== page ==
While marking 2nd anniversary of floods 2010 & 2011, ActionAid Pakistan facilitated flood affectees to develop an interface with the policy makers and demand for fulfillment of their rights which included right to a diversified and sustainable agriculture. Cimate change has affected the poor landless farmers badly and it is important that the issue of sustainable agriculture should be taken holistically and not merely in context of floods emergency.
The flood affectees presented a charter of demands and one of those demands included that the government should ensure the restoration of livelihood through provision of agricultural inputs, comprehensive agriculture rehabilitation package to ensure sustainable food production by small-scale women/farmers; the foundation of rural communities’ food & livelihood security. The demand was very well taken by the parliamentarians and decision makers and ActionAid is committed to extend continuous support to the poor farmers till their demand for promoting sustainable agriculture is fully realized.
The agriculture sector continues to be an essential component of Pakistan’s economy. It currently contributes 21 percent to GDP. Agriculture generates productive employment opportunities for 45 percent of the country’s labour force and 60 percent of the rural population depends upon this sector for its livelihood. It has a vital role in ensuring food security, generating overall economic growth and reducing poverty.
Small scale farming community specifically landless women in Pakistan is currently grappling with a host of challenges like reality of women’s diminishing access to land and natural resources and its consequences of food production, hostilities of market forces resulting in soaring agriculture input prices, and vagaries of weather (droughts, floods and erratic rains). In these challenges, sustainable agriculture, that is simply the low input sustainable, climate resilient, biodiversity-friendly and sustainable farming systemthat fits into economic system of Pakistan can be a answer.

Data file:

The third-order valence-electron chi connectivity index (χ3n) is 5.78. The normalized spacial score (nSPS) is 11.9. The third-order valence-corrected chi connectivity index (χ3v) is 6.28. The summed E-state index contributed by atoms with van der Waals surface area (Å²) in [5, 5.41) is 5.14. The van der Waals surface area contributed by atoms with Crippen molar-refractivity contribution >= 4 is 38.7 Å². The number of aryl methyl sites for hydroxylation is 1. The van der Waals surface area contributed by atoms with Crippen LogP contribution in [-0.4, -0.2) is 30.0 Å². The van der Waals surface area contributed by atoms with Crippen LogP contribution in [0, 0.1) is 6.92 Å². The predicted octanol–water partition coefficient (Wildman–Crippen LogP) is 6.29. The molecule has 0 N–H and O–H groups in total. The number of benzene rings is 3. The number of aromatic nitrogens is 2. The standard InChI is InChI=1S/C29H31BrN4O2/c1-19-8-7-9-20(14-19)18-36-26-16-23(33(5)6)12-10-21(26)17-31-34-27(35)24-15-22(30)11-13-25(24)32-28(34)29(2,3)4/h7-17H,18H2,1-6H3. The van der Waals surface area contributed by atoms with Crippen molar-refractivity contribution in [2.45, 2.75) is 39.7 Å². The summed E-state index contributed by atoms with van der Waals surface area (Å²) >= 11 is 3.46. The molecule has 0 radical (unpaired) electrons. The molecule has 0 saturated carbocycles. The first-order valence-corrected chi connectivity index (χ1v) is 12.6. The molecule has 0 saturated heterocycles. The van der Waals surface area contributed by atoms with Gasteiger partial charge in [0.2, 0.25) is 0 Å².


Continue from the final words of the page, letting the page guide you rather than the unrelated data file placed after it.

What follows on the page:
The sustainable agriculture approach promotes the ability of farmers, particularly smallholder farmers especially women farmers to gain access to and own their productive resources, such as land, water, forest, pastures, genes and seeds and to use these to secure their livelihood, growth and development with the support of socially, economically and environmentally appropriate methods and technologies. Thus Sustainable smallholder agriculture led by small scale farmers especially women farmers is key to save millions of people going hungry.
Various initiatives like creation of seed banks (high priority given to women participation), farmer’s field schools, organic farming,intergrated pest management, kitchen gardening, water conservation and harvesting, provision of livestock to poor families, and creation of women cooperatives to promote rural livelihood can work as an alternate option. Farmer’s field schools can help to develop farmers professional knowledge and skills in sutainable agriculutre practices including seed preseravtion, intergrated pest management,crop production. ActionAid has already incorporated these initiatives in its campaign framework which outlines altenate building in different Local Rights Programmes (LRP) including Yazman, Khushab, Mansehra, Charsadda and Swabi.
Infact small farmers including women farmers adpating sustainable agriculture can found it not only economically viable and sustainable but also can able to cope with the costly agricultural inputs and gain greater control over their livelihoods.These initiatives are helping number of families to ensure household food security and come out of the poverty trap.
Pakistani women play a major role in agricultural production and livestock raring. The women farmers produce 80% of food and historically have a close relationship with land and food production in Pakistan and important component of agriculture sustainability. They participate in all operations related to crop production such as sowing, transplanting, weeding and harvesting, as well as in post-harvest operations such as threshing, drying, husking and storage. Women often devote more time to these tasks than men do.
Rural Women in Pakistan carry out these tasks in addition to their normal domestic chores of cooking, taking care of children, elderly and disabled, fetching water and fuel, cleaning and maintaining the house. Hence it is crucial that women’s right to land is realized first for promoting sustainable agriculture.